Re-master your miniature military turn-based tactics in our Advance Wars 1+2: Re-Boot Camp Review!
Since the dawn of gaming, warfare has been a resounding inspiration for many videogames. From Atari’s iconic Combat through to strategic series like Total War and the frantic FPS of Call of Duty, conflict in gaming has raged on for decades. But few series have approached the topic with quite the same charm of Intelligent System’s turn-based strategy, Advance Wars.
War has never looked so pixel perfect.
Initially released in 1988 with the Japan-exclusive Famicom Wars, the series landed upon Western shores in 2001 with GBA fan-favourite, Advance Wars. Rocketing to success for its stylish spritework and addictive gameplay, this was soon followed by the 2003 sequel, Advance Wars: Black Hole Rising. Now revitalising the beloved series for a brand new audience, WayForward (the team behind Shantae) bring Advance Wars marching proudly onto the Nintendo Switch with Advance Wars 1+2: Re-Boot Camp.
Combining the classic gameplay of two GBA titles in one polished package alongside revamped visuals and audio, is Re-Boot Camp the series revival fans have been waiting for? Well listen well and stand at attention, private! Because you’re about to find out in our Advance Wars 1+2: Re-Boot Camp Review.
Advance Wars 1+2: Re-Boot Camp Review – Story
The conflict of Advance Wars begins with a struggle between two fictional nations: Orange Star and Blue Moon. The game’s protagonist, Andy, is a commanding officer of Orange Star’s army seeking to defend his home land against invading territories. As tensions escalate, Andy and his allies must use their strategic skills to outsmart Blue Moon’s forces. Though an evil looms in the shadows, orchestrating a plan to initiate worldwide war through the use of a forbidden weapon.
Meet the original CO trio: Sami, Max, and Andy!
Throughout the game’s campaign, players guide Andy and his army through a series of battles, each with their own objectives and challenges. Along the way, players will encounter other commanders, including the charismatic and steadfast Sami and the gruff, yet loyal Max. As players progress through the campaign, the stakes become higher and the battles become more intense as other countries and COs become involved in the war.
He said the meme!
Flash forward to Advance Wars 2: Black Hole Rising, which takes place some time after the events of the first game. This time, the story centres around a new threat: the Black Hole Army. The Black Hole Army has launched an invasion of Macro Land and is using their advanced technology to cause chaos and destruction. The game follows the efforts of several commanding officers from each country as they unite forces to take down Black Hole.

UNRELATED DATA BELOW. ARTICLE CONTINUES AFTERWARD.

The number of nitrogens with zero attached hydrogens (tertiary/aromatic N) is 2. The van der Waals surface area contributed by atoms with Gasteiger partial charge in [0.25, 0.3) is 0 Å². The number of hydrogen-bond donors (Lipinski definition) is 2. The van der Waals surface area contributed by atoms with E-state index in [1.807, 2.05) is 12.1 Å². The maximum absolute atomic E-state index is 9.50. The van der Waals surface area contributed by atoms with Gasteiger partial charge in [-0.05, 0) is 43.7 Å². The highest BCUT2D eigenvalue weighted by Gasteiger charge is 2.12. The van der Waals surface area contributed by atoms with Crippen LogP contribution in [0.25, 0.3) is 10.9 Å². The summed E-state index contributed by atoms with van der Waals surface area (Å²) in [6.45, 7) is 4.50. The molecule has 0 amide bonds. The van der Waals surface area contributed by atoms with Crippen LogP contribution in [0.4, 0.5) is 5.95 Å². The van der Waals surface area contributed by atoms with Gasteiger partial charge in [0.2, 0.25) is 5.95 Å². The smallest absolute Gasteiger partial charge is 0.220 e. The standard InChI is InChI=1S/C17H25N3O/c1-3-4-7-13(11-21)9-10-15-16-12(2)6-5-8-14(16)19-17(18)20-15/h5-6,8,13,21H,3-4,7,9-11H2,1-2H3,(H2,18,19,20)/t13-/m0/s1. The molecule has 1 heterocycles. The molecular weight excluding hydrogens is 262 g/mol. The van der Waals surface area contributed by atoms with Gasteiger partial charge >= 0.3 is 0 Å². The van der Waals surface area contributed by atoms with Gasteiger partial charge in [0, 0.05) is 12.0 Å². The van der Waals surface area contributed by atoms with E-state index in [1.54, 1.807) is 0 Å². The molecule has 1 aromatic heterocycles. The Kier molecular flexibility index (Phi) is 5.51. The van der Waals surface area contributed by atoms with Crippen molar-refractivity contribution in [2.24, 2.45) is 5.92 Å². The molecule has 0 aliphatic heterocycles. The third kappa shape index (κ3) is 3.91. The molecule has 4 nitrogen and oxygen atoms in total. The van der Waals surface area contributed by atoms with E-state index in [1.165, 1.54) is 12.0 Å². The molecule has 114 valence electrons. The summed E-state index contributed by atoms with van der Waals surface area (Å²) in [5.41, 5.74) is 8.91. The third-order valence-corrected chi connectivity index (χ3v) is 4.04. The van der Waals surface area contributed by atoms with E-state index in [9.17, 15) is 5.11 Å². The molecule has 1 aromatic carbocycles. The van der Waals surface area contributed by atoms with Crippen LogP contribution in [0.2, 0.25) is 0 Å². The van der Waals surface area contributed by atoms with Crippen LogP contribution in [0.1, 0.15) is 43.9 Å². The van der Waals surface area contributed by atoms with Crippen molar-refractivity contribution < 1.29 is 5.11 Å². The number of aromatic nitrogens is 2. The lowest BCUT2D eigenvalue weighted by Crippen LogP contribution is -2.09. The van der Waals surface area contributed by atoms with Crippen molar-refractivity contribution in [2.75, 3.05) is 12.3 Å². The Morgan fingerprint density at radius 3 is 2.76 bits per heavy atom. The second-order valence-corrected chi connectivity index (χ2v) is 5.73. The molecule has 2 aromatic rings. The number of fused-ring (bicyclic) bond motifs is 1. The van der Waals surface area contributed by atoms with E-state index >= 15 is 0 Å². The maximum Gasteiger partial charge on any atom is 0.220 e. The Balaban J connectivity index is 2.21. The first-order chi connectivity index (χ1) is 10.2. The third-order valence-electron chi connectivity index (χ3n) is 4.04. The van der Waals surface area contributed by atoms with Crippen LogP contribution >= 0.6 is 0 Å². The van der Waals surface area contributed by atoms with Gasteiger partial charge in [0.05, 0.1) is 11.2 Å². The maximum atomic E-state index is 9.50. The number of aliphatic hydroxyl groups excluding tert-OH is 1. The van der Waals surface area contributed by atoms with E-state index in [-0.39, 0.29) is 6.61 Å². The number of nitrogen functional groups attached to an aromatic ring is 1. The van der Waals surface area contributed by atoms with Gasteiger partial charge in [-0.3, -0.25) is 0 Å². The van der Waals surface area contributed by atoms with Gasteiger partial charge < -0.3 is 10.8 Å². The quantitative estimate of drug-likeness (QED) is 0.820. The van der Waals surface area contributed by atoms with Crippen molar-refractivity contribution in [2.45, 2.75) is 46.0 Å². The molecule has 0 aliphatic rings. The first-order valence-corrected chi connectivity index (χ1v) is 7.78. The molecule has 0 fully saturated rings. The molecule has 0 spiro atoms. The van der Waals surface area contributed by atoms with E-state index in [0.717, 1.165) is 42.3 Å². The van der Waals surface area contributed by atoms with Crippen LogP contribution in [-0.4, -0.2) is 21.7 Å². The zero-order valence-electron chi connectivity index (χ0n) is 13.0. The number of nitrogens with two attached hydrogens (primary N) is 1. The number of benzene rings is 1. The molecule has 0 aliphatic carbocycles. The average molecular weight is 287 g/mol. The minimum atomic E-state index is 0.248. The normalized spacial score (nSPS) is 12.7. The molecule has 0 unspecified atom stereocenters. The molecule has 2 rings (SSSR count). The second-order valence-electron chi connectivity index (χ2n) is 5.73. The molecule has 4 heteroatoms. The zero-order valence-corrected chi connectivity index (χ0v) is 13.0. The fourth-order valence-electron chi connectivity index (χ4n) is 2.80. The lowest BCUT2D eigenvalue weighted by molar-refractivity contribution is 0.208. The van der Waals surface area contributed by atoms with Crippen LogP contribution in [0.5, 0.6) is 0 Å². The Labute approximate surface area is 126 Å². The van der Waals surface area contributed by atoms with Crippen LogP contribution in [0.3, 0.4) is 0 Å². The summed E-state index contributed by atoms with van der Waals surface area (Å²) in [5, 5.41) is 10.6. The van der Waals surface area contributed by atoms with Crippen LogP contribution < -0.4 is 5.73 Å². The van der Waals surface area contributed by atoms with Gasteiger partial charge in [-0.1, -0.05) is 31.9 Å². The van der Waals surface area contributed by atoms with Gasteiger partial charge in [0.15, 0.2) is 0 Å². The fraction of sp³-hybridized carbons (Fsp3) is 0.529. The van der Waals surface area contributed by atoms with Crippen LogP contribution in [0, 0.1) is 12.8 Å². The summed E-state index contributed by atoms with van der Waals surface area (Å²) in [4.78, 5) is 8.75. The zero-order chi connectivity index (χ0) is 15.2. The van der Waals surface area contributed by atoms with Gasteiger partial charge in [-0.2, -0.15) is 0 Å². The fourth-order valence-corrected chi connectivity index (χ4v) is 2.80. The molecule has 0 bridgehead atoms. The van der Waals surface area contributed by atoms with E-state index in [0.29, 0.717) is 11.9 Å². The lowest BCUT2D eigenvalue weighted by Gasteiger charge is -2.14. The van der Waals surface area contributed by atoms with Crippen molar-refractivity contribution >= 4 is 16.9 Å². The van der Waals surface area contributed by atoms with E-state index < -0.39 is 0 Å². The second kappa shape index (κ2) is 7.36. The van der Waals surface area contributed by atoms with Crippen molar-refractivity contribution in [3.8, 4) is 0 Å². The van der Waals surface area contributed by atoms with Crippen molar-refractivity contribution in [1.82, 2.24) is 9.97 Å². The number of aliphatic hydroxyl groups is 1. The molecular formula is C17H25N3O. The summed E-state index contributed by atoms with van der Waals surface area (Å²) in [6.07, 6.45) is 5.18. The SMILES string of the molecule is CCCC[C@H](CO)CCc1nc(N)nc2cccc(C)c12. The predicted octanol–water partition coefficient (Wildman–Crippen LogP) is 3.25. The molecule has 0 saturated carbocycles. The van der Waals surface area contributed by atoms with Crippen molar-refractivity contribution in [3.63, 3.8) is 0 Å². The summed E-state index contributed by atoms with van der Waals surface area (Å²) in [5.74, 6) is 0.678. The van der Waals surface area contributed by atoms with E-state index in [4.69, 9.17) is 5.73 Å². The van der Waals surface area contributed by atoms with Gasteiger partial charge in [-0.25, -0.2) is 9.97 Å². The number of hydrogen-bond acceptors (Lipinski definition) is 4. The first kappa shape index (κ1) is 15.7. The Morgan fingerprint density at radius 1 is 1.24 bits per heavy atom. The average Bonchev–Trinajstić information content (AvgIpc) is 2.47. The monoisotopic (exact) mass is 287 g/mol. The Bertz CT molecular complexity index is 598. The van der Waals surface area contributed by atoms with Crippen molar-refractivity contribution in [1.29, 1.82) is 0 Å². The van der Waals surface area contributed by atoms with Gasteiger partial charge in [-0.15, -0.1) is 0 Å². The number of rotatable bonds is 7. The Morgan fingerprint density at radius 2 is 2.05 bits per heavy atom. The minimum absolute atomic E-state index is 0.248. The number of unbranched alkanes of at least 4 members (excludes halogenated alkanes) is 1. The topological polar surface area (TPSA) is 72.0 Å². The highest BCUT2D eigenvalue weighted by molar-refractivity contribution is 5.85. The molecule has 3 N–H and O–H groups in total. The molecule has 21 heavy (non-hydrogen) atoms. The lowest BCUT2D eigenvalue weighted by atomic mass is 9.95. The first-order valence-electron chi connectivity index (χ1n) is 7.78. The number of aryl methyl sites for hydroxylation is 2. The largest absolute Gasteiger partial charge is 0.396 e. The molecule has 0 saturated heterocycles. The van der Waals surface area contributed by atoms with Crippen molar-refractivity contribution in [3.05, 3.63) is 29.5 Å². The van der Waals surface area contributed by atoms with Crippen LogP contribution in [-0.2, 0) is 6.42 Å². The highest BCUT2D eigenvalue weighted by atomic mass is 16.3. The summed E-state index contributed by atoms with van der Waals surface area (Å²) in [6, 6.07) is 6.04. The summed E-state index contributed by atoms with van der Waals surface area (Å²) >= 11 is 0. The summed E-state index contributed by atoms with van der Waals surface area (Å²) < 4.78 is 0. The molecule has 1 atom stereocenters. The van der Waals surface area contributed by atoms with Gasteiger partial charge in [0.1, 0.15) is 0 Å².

If someone could just get one well-placed sniper bullet…
The sequel offers far more depth, with a complex web of alliances and betrayals as the Black Hole Army attempts to manipulate the various nations for their own gain. Along the way, players will encounter a cast of memorable characters, including the mysterious and enigmatic leader, Sturm and his scheming underlings: Lash, Hawke, Flak, and Adder.
Two games in one for double the fun!
Advance Wars 1+2: Re-Boot Camp features two separate yet intertwined storylines, each with a strong emphasis on character development. This is greatly enhanced from the originals, as WayForward brings each character to life through vibrant animations and charismatic voice acting. Every single character, even the antagonists, are loveable and charming, and offer a fascinating dynamic as they banter with one another.
Advance Wars 1+2: Re-Boot Camp Review – Gameplay
If it ain’t broke, don’t fix it. And that’s exactly the case with the gameplay of Re-Boot Camp, which is mostly untouched compared to the originals. If you’ve played any prior Advance Wars game, you’ll immediately recognise the simple and polished turn-based strategy. You’ll take command of a CO who has control over various military units, each with their own strengths and weaknesses, in order to achieve their objectives and annihilate their opponents.
Each mission takes place on a large grid, with players at opposite ends. At the start of each turn, each player receives a certain number of resources, which can be used to produce new units or repair damaged ones. Players must then strategically manoeuvre their units across the map, capturing cities and other strategic locations to gain control of resources and outmanoeuvre your opponent. Winning requires you to eliminate the foe entirely or capture their HQ for a swift victory.